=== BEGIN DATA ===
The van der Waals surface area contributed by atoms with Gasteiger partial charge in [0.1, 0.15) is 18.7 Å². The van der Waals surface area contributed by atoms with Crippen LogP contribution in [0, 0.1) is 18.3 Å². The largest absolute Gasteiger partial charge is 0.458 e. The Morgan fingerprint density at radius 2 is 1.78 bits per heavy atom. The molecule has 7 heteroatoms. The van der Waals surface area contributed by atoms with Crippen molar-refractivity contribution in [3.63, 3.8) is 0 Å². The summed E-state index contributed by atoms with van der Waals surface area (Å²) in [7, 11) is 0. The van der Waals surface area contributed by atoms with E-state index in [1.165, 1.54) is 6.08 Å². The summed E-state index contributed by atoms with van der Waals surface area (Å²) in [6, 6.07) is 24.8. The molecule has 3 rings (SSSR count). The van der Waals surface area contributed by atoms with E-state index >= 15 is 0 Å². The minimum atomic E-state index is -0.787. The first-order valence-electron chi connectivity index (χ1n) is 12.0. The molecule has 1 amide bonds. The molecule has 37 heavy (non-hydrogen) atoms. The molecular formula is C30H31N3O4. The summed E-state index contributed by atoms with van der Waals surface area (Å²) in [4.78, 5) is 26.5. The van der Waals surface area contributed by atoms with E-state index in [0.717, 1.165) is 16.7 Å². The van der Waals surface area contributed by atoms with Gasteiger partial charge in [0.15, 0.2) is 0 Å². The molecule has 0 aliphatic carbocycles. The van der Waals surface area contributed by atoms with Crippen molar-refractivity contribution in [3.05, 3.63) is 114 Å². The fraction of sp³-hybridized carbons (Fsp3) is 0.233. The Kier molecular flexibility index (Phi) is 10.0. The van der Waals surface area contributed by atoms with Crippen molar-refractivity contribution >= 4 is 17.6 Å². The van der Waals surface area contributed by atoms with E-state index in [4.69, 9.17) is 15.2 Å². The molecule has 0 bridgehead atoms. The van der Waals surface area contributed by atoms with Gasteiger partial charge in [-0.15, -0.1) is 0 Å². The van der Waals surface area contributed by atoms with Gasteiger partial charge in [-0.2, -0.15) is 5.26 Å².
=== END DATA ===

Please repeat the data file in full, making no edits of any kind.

The van der Waals surface area contributed by atoms with Gasteiger partial charge in [0.1, 0.15) is 18.7 Å². The van der Waals surface area contributed by atoms with Crippen LogP contribution in [0, 0.1) is 18.3 Å². The largest absolute Gasteiger partial charge is 0.458 e. The Morgan fingerprint density at radius 2 is 1.78 bits per heavy atom. The molecule has 7 heteroatoms. The van der Waals surface area contributed by atoms with Crippen molar-refractivity contribution in [3.63, 3.8) is 0 Å². The summed E-state index contributed by atoms with van der Waals surface area (Å²) in [7, 11) is 0. The van der Waals surface area contributed by atoms with E-state index in [1.165, 1.54) is 6.08 Å². The summed E-state index contributed by atoms with van der Waals surface area (Å²) in [6, 6.07) is 24.8. The molecule has 3 rings (SSSR count). The van der Waals surface area contributed by atoms with E-state index >= 15 is 0 Å². The minimum atomic E-state index is -0.787. The first-order valence-electron chi connectivity index (χ1n) is 12.0. The molecule has 1 amide bonds. The molecule has 37 heavy (non-hydrogen) atoms. The molecular formula is C30H31N3O4. The summed E-state index contributed by atoms with van der Waals surface area (Å²) in [4.78, 5) is 26.5. The van der Waals surface area contributed by atoms with E-state index in [0.717, 1.165) is 16.7 Å². The van der Waals surface area contributed by atoms with Gasteiger partial charge in [0.15, 0.2) is 0 Å². The molecule has 0 aliphatic carbocycles. The van der Waals surface area contributed by atoms with Crippen molar-refractivity contribution in [3.05, 3.63) is 114 Å². The fraction of sp³-hybridized carbons (Fsp3) is 0.233. The Kier molecular flexibility index (Phi) is 10.0. The van der Waals surface area contributed by atoms with Crippen molar-refractivity contribution >= 4 is 17.6 Å². The van der Waals surface area contributed by atoms with E-state index in [4.69, 9.17) is 15.2 Å². The molecule has 0 bridgehead atoms. The van der Waals surface area contributed by atoms with Gasteiger partial charge in [-0.15, -0.1) is 0 Å². The van der Waals surface area contributed by atoms with Gasteiger partial charge in [-0.2, -0.15) is 5.26 Å².